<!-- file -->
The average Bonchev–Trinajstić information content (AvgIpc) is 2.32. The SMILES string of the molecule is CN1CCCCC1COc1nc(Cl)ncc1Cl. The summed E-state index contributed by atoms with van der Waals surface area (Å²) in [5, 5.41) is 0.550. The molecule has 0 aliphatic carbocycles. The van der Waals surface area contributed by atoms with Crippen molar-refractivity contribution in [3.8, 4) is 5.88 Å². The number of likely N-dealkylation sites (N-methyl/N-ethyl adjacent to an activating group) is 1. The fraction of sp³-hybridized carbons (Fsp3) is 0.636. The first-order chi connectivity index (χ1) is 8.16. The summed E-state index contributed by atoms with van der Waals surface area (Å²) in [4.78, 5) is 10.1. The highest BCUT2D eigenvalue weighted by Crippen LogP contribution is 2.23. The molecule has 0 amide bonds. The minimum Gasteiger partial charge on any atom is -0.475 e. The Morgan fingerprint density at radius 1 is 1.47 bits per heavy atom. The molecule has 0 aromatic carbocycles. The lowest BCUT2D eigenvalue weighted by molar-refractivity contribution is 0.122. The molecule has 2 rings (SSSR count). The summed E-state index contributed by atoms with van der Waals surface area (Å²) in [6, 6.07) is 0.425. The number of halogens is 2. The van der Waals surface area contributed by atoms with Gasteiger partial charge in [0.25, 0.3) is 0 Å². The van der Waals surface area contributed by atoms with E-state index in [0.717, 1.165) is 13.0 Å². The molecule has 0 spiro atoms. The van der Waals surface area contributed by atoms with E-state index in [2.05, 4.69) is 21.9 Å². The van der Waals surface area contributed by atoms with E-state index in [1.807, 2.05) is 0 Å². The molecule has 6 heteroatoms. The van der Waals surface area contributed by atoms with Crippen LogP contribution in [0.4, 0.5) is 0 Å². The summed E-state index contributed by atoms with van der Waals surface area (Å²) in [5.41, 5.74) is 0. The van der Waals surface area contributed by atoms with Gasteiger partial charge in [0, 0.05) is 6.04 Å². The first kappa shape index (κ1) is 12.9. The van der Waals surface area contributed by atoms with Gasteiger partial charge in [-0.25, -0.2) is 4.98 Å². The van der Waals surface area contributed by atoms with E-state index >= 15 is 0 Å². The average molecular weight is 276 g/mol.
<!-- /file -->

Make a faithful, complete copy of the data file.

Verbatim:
The average Bonchev–Trinajstić information content (AvgIpc) is 2.32. The SMILES string of the molecule is CN1CCCCC1COc1nc(Cl)ncc1Cl. The summed E-state index contributed by atoms with van der Waals surface area (Å²) in [5, 5.41) is 0.550. The molecule has 0 aliphatic carbocycles. The van der Waals surface area contributed by atoms with Crippen molar-refractivity contribution in [3.8, 4) is 5.88 Å². The number of likely N-dealkylation sites (N-methyl/N-ethyl adjacent to an activating group) is 1. The fraction of sp³-hybridized carbons (Fsp3) is 0.636. The first-order chi connectivity index (χ1) is 8.16. The summed E-state index contributed by atoms with van der Waals surface area (Å²) in [4.78, 5) is 10.1. The highest BCUT2D eigenvalue weighted by Crippen LogP contribution is 2.23. The molecule has 0 amide bonds. The minimum Gasteiger partial charge on any atom is -0.475 e. The Morgan fingerprint density at radius 1 is 1.47 bits per heavy atom. The molecule has 0 aromatic carbocycles. The lowest BCUT2D eigenvalue weighted by molar-refractivity contribution is 0.122. The molecule has 2 rings (SSSR count). The summed E-state index contributed by atoms with van der Waals surface area (Å²) in [6, 6.07) is 0.425. The number of halogens is 2. The van der Waals surface area contributed by atoms with Gasteiger partial charge in [0.25, 0.3) is 0 Å². The van der Waals surface area contributed by atoms with E-state index in [0.717, 1.165) is 13.0 Å². The molecule has 0 spiro atoms. The van der Waals surface area contributed by atoms with E-state index in [2.05, 4.69) is 21.9 Å². The van der Waals surface area contributed by atoms with E-state index in [1.807, 2.05) is 0 Å². The molecule has 6 heteroatoms. The van der Waals surface area contributed by atoms with Crippen LogP contribution in [0.4, 0.5) is 0 Å². The summed E-state index contributed by atoms with van der Waals surface area (Å²) in [5.41, 5.74) is 0. The van der Waals surface area contributed by atoms with Gasteiger partial charge in [0, 0.05) is 6.04 Å². The first kappa shape index (κ1) is 12.9. The van der Waals surface area contributed by atoms with Gasteiger partial charge in [-0.25, -0.2) is 4.98 Å². The van der Waals surface area contributed by atoms with E-state index >= 15 is 0 Å². The average molecular weight is 276 g/mol.